Does a woman look more powerful in a printed top with big leg-of-mutton sleeves and printed balloon pants — or the skimpiest wire bra and a short bandage skirt? It’s all the same for Jonathan Anderson, who embraces fashion’s warp speed and dares to put all of the above on the same runway.

 

With Fran Lebowitz musing about art and whatnot on the soundtrack, culled from a 2010 Martin Scorsese documentary, this was a disorienting show as his spring collection pinged between boudoir lace, graphic Keith Haring squiggles on coated cotton and padded or scrunched leather edged with lasagna ruffles. Slipdresses in crinkly and wet-look fabrics, paired with lace biker shorts, were new territory for the buzzy young designer, who said his show was based on “the idea of a woman’s odyssey — Olympics, galactic.”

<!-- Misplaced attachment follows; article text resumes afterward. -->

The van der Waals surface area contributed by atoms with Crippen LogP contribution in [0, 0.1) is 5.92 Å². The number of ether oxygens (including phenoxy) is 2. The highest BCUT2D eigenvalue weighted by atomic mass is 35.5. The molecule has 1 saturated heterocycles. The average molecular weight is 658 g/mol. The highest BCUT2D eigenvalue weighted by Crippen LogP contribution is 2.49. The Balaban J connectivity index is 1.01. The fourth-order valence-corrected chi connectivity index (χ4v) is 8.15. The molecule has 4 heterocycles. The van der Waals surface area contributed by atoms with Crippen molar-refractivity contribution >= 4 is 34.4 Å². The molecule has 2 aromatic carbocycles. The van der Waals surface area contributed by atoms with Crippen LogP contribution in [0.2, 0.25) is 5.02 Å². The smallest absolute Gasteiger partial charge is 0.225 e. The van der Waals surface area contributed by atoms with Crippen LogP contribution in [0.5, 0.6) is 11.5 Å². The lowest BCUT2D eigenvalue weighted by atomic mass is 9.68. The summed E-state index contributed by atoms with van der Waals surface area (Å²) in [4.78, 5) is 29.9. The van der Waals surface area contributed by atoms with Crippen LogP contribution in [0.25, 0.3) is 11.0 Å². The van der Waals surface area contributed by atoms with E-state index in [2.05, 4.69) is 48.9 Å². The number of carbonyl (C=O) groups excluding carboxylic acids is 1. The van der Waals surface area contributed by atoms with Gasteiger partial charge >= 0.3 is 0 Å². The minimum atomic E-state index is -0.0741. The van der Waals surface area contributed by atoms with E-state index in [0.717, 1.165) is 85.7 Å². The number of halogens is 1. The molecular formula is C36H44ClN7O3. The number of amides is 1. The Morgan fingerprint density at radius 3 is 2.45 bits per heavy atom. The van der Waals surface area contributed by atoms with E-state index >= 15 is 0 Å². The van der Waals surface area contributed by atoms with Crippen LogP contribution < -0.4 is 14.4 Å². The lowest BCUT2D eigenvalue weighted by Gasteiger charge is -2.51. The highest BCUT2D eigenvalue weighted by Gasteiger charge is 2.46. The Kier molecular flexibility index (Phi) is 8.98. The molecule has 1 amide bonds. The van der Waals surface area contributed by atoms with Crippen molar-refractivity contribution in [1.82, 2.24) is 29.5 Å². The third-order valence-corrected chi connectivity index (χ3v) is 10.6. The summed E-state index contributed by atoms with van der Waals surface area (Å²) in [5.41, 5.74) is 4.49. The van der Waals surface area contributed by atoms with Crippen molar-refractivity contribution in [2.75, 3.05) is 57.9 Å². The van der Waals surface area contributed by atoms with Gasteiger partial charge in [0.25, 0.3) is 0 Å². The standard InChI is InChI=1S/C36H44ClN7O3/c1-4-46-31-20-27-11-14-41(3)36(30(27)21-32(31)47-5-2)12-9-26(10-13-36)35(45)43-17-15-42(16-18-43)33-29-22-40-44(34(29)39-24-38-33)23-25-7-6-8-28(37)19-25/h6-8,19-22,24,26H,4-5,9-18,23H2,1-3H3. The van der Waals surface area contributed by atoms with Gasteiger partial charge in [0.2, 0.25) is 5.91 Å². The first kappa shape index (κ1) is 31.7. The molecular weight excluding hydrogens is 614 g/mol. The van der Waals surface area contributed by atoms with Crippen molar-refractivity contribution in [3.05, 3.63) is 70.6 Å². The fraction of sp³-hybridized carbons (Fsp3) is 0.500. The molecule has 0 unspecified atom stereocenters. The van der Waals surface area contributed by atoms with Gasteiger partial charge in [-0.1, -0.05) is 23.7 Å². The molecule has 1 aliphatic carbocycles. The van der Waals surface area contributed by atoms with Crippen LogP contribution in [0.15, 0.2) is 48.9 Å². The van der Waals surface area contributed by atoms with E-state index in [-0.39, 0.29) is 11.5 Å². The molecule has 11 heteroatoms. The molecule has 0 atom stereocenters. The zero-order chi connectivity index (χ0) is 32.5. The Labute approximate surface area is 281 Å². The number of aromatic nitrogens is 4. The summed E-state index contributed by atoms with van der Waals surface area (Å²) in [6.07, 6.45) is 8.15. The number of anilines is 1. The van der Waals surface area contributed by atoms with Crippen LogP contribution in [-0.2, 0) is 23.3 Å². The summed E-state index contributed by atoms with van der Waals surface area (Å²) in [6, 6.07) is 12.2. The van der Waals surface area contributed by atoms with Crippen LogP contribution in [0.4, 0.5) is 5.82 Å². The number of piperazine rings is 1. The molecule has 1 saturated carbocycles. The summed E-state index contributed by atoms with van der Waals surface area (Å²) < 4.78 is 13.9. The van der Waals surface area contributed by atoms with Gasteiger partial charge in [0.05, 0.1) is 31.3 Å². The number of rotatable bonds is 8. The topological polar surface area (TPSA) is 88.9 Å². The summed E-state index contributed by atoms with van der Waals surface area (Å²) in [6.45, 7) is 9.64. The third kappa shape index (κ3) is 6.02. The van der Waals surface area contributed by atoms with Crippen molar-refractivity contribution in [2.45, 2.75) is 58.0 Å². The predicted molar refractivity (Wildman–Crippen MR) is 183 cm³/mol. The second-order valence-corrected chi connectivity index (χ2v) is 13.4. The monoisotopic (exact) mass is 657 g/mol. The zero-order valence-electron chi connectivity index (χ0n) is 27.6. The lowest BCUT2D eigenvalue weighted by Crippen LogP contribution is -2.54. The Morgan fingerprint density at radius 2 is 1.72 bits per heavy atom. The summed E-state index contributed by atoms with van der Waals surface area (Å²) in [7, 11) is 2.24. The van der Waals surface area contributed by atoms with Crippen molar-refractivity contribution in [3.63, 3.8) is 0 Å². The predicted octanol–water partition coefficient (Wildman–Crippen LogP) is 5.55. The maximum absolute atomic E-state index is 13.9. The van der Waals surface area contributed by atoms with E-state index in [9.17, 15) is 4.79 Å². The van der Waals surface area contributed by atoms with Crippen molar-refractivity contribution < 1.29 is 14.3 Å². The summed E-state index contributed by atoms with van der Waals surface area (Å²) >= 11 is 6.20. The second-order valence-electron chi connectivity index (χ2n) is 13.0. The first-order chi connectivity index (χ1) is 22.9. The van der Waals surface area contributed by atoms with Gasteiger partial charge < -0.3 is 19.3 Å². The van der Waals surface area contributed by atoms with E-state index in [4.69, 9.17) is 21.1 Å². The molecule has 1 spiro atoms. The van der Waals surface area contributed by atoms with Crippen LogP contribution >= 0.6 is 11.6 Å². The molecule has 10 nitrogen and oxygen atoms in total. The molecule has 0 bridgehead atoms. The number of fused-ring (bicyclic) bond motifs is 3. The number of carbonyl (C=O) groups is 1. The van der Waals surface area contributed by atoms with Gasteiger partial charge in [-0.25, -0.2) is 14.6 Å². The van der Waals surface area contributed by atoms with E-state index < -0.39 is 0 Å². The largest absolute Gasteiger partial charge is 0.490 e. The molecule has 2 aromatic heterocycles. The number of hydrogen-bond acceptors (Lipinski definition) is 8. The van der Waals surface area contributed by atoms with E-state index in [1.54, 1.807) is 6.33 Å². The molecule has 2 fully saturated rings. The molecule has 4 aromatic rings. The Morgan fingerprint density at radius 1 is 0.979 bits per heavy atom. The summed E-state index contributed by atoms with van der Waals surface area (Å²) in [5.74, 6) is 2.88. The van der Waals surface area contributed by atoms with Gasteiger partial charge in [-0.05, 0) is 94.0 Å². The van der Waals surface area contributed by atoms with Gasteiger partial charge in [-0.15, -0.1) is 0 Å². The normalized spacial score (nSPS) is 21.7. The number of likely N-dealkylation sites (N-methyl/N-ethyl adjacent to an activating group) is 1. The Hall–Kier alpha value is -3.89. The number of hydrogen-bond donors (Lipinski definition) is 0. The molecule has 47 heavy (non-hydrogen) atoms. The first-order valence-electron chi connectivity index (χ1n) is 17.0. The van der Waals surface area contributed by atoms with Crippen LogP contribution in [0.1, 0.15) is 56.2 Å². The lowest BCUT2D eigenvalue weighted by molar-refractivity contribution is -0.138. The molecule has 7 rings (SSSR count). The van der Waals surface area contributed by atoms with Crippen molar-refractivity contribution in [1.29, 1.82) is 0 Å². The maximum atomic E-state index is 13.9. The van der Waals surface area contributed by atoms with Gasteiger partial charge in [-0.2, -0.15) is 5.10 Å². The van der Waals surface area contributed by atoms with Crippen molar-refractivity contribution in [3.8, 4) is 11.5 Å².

While the collection lacked focus, the unifying idea seemed to be an outfit or uniform approach to dressing, whether in sex-kitten or space-cadet mode. Knit ensembles predominated – tunic and pant combos, mainly – the coolest knotted at the wrist and the ankle, or edged in contrast stitching. The frothy, gauzy lingerie looks were particularly fetching.

 

On the other end of the spectrum were those leg-of-mutton outfits in noisy and clashing wallpaper prints that practically swallowed Anderson’s young models. It seems fashion, like Lebowitz’s wit, can be sardonic, too.

By  on September 19, 2015

Does a woman look more powerful in a printed top with big leg-of-mutton sleeves and printed balloon pants — or the skimpiest wire bra and a short bandage skirt? It’s all the same for Jonathan Anderson, who embraces fashion’s warp speed and dares to put all of the above on the same runway.

 

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